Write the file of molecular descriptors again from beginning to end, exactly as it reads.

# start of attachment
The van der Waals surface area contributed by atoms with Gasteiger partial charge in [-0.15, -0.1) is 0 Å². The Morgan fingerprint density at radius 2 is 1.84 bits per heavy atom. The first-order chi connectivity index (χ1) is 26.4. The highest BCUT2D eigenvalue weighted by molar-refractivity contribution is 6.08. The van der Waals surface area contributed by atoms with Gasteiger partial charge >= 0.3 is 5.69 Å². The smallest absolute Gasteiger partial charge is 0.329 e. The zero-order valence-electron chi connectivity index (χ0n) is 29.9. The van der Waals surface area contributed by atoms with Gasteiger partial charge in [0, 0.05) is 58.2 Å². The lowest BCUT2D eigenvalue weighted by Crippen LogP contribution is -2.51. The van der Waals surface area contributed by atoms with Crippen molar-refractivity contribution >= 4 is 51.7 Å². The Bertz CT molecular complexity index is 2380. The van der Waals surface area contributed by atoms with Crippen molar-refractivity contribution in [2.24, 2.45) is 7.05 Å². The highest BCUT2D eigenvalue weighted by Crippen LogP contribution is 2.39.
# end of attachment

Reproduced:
The van der Waals surface area contributed by atoms with Gasteiger partial charge in [-0.15, -0.1) is 0 Å². The Morgan fingerprint density at radius 2 is 1.84 bits per heavy atom. The first-order chi connectivity index (χ1) is 26.4. The highest BCUT2D eigenvalue weighted by molar-refractivity contribution is 6.08. The van der Waals surface area contributed by atoms with Gasteiger partial charge >= 0.3 is 5.69 Å². The smallest absolute Gasteiger partial charge is 0.329 e. The zero-order valence-electron chi connectivity index (χ0n) is 29.9. The van der Waals surface area contributed by atoms with Gasteiger partial charge in [0, 0.05) is 58.2 Å². The lowest BCUT2D eigenvalue weighted by Crippen LogP contribution is -2.51. The van der Waals surface area contributed by atoms with Crippen molar-refractivity contribution >= 4 is 51.7 Å². The Bertz CT molecular complexity index is 2380. The van der Waals surface area contributed by atoms with Crippen molar-refractivity contribution in [2.24, 2.45) is 7.05 Å². The highest BCUT2D eigenvalue weighted by Crippen LogP contribution is 2.39.